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Drivers debate new qualifying

Formula 1 drivers are in a spin about the new rules on qualifying, fearing the introduction of Sunday morning sessions could be a real turn off for fans.

Under the new rules, to be unveiled at this weekend's Australian Grand Prix, each of the cars will run a single qualifying lap on Saturday. They will return the following morning to run a second lap with the combined times from the two runs deciding the starting grid.

McLaren test driver Pedro de la Rosa said the format was too confusing for spectators. "We have got to go back to basics," he said. "They (spectators) need to know the guy that's quickest is on pole position...you don't want the guy sitting in front of the tv with a calculator."

The format has been introduced by the FIA following complaints that last year's single-lap qualifying session was boring.

Briton Jensen Button said the rules would present new challenges to the teams but he was unsure about the public's reaction.

"It's going to be quite interesting because on Saturday we'll be running with low fuel and new tyres and on Sunday morning we'll come straight from that to running fuelled and old tyres," he said. "From the fan's point of view we really don't know so it's going to be very interesting."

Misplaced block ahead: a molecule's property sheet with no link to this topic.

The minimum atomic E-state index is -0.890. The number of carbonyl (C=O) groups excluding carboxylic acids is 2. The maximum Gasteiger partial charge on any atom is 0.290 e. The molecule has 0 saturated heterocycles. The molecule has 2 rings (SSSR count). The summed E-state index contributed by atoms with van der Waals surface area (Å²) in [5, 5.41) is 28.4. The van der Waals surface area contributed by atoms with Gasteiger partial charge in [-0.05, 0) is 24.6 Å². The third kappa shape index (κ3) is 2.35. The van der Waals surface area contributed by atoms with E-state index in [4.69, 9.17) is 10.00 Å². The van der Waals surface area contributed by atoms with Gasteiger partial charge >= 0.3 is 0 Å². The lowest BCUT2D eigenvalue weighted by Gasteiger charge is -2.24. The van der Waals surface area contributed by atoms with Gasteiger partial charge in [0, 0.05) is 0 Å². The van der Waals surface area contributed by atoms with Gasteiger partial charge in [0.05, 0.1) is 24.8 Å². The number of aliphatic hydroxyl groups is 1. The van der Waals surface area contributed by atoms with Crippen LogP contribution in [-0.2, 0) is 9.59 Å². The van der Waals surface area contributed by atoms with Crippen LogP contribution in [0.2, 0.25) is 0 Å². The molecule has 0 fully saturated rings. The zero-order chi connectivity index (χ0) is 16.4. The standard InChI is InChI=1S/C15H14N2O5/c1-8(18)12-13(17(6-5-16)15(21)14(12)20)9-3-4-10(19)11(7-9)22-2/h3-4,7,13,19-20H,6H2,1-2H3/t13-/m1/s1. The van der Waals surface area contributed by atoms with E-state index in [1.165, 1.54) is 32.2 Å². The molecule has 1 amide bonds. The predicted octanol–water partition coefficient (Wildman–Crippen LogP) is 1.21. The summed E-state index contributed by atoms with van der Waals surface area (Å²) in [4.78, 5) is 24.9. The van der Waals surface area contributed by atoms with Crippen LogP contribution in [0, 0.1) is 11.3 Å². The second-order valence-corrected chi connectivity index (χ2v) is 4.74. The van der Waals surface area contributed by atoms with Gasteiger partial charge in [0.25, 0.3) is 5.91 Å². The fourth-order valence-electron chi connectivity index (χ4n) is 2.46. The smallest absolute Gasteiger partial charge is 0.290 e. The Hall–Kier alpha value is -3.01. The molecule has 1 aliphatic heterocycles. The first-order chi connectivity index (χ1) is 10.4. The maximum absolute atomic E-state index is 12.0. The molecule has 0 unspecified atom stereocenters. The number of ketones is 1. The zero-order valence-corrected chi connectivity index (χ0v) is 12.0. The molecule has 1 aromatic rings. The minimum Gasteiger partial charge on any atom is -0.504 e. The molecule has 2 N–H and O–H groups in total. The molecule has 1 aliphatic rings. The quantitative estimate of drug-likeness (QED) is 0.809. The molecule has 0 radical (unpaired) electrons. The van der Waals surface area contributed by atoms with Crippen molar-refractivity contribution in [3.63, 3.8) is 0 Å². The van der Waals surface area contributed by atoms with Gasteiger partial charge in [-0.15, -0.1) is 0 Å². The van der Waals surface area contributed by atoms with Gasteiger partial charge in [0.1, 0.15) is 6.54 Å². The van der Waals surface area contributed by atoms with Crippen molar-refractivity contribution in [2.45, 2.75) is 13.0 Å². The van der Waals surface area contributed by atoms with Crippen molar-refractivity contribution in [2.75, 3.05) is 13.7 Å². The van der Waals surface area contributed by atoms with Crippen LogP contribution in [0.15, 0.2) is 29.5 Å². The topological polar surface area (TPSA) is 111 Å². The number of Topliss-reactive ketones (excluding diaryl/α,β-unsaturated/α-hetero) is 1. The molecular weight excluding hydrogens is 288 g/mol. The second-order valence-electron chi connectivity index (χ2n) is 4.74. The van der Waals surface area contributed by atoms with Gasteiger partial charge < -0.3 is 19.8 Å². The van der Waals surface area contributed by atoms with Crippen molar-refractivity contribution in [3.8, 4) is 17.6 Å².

Williams driver Mark Webber said he was concerned the new rules would turn qualifying into a lottery.

"I'm not that worried about the one-lap qualifying but I think aggregating the times is a little bit of a shame," he said. "The weather can definitely play more of a role in the lottery so that could prove a little bit frustrating."

World champion Michael Schumacher had mixed emotions about the new regulations and said he would prefer to see how they worked before passing judgement.

"Qualifying is always important; whether it has the same importance, we shall find out. With the new rules the way we maybe approach the weekend and the race might be different," he said.

"But I think we should first experience it before we talk about it, we haven't even done it yet so we can't really question it."

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